In the spring of 1997, Mr. Emensio Eperiam, Deputy Chief of the Pohnpi State Office of Historic Preservation, requested a technical assistant from the University of Oregon Micronesia and South Pacific Program to document the construction of the "Waka Siu", an indigenous Kapingamarangi canoe. The canoe, once completed, will be displayed along with canoes from other islands in Pohnpei State at the Nahnsehleng Maritime Center in Kolonia.

Nahnsehleng Maritime Center
The Nahnsehleng Maritime Center, a division of the Pohnpei State Office of Historic Preservation and Cultural Affairs, was established in 1996. The mission of the Center is to serve as a repository and curation facility for Pohnpei State's canoes, safeguarding information, documenting canoe building skills and other Pohnpei maritime traditions. The Center also serves as an educational resource and visitor attraction for the State of Pohnpei.

Pohnpei State Office of Historic Preservation and Cultural Affairs
The objective of the Pohnpei State Office of Historic Preservation and Cultural Affairs (HPCA) is the establishment and maintenance of programs and facilities which will preserve the anthropological heritage of the people of Pohnpei State and encourage the continuation of their customs and traditions.

University of Oregon Micronesia and South Pacific Program
Since 1988, the University of Oregon Micronesia and South Pacific Program (MSPP) has provided technical assistance to the Federated States of Micronesia, the Republic of Palau, the Republic of the Marshall Islands, and American and Western Samoa. Experts in planning, education, resource management, public policy, architecture, historic preservation and other fields provide technical assistance to agencies in these countries, helping them find solutions for emerging problems and tasks. During the three-month period of assistance, the Technical Assistant (TA) gains cross-cultural experience and transfers knowledge and skills to a local counterpart in the agency sponsoring the TA, helping the agency to become more independent from outside support.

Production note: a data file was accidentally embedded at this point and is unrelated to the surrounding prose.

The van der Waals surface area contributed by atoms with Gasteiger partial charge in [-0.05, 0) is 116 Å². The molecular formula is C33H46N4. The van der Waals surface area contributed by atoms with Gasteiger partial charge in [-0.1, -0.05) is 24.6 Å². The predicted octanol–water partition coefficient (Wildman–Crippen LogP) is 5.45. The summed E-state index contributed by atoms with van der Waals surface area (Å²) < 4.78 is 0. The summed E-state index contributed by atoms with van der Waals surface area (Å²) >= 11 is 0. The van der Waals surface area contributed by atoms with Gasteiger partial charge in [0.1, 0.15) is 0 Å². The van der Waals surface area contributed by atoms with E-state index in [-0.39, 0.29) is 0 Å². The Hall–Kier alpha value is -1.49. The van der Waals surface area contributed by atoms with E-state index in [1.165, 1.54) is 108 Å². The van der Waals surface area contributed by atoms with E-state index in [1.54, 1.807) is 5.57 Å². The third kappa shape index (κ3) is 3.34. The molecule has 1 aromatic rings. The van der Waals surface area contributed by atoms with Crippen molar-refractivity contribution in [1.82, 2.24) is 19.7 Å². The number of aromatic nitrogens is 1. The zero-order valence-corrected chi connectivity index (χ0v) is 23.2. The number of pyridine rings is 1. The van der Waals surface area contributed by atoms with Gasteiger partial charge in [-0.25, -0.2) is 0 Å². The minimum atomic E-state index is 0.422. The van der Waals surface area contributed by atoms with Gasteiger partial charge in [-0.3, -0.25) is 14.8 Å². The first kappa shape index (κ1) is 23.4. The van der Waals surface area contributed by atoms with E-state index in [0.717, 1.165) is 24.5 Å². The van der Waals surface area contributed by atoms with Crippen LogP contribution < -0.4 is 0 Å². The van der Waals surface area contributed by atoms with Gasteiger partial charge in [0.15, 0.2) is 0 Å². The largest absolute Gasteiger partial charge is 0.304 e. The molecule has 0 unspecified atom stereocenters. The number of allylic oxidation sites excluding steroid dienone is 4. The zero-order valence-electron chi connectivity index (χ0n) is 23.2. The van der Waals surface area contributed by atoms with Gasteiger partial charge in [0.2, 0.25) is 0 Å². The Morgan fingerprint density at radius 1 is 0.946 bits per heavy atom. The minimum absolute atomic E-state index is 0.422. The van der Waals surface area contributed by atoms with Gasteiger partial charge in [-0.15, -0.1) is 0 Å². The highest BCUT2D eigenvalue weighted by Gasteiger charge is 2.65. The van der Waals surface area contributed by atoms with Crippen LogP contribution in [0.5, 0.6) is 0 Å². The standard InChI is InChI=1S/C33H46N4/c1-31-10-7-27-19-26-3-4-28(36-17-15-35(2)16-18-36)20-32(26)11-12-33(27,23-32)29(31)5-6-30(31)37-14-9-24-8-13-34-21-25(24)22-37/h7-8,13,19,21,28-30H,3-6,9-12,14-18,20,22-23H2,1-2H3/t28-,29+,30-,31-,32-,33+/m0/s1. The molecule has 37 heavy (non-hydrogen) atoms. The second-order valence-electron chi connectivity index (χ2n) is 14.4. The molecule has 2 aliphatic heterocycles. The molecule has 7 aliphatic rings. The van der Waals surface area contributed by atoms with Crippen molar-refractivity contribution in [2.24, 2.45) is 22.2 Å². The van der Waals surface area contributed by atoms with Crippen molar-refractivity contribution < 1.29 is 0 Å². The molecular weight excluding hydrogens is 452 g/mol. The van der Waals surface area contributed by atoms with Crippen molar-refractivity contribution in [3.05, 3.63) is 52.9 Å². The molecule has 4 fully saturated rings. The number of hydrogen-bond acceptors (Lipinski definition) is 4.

The Kapingamarangi Community
The people of Kapingamarangi are from the atoll that bears their name. Though they are part of the Federated States of Micronesia, their atoll being one of the outer islands of Pohnpei State, they are in fact Polynesian. They maintain a close knit community, are excellent fishermen and are respected for their beautiful carvings, weavings and other finely crafted functional art.

Kapingamarangi, also known as Greenwich Island, since World War II a part of the Trust Territory of the Pacific Islands under the jurisdiction of the United States, is a tiny atoll breaking the surface of the sea in the vast stretch of ocean between the long chain of small islands of Micronesia to the north, and the great chain of large and small islands of Melanesia to the south. It is the most remote inhabited island in the tropical western Pacific. What makes it of exceptional interest is that its inhabitants are neither Micronesians nor Melanesians, but descendants of Polynesian castaways who drifted here centuries ago from Polynesia, 1,500 miles to the east. Also, these Polynesians are of unusual interest because they have retained to a considerable extent their ancient way of life, which adapts them admirably to each other and to their extremely limited and specialized environment. All of the land upon which the 500 inhabitants subsist, if arranged in a square 5 feet above sea level, would amount to only .4 of a square mile. Yet from these 260 acres and the surrounding waters, the people are able to provide themselves with all that they need for a comfortable, healthy life. (Emory, 1965, p1)

Today the roughly 2,000 people that make up the community of Kapingamarangi are divided into two almost equal groups. Half of the population lives on the atoll that bears their name and most of the second half are now residing in Porakiet, a village on the island of Pohnpei. The two homes of the Kapingamarangi are separated by about 420 Pacific Ocean nautical miles. For most people, the only physical tie between the two populations is the "M.S. Micro Glory." The FSM fieldtrip ship is scheduled to visit the atoll once a month, but the visit rarely takes place that often. This ship is also responsible for cargo deliveries, general food supplies, fuel for cooking and gasoline for fishing. Copra, pigs and handcrafts are the only export of the atoll. There is no telephone access to the atoll, though there is a Peacesat station that allows a free and usually consistent means of communication. Remarkably, given the difficulties of access and communication, the Kapingamarangi still consider themselves one community.

The quality of life varies greatly at the two locations. Life on the atoll follows a slower, more traditional pace. Life on Pohnpei allows most of the conveniences of the 20th century: jet planes, automobiles, cable television, video rental, internet access, multiple grocery stores, and so on. Where cash is almost unnecessary for those living on the atoll, it has become a part of everyday life for the Kapingamarangi living on Pohnpei. The Chief Magistrate of Kapingamarangi, Andrew Lucky, lives on the atoll which is considered to be the center of the community government. Regarding matters more specific to Porakiet while Andrew Lucky is off Pohnpei, Yuda Bahingai, is Acting Cheif.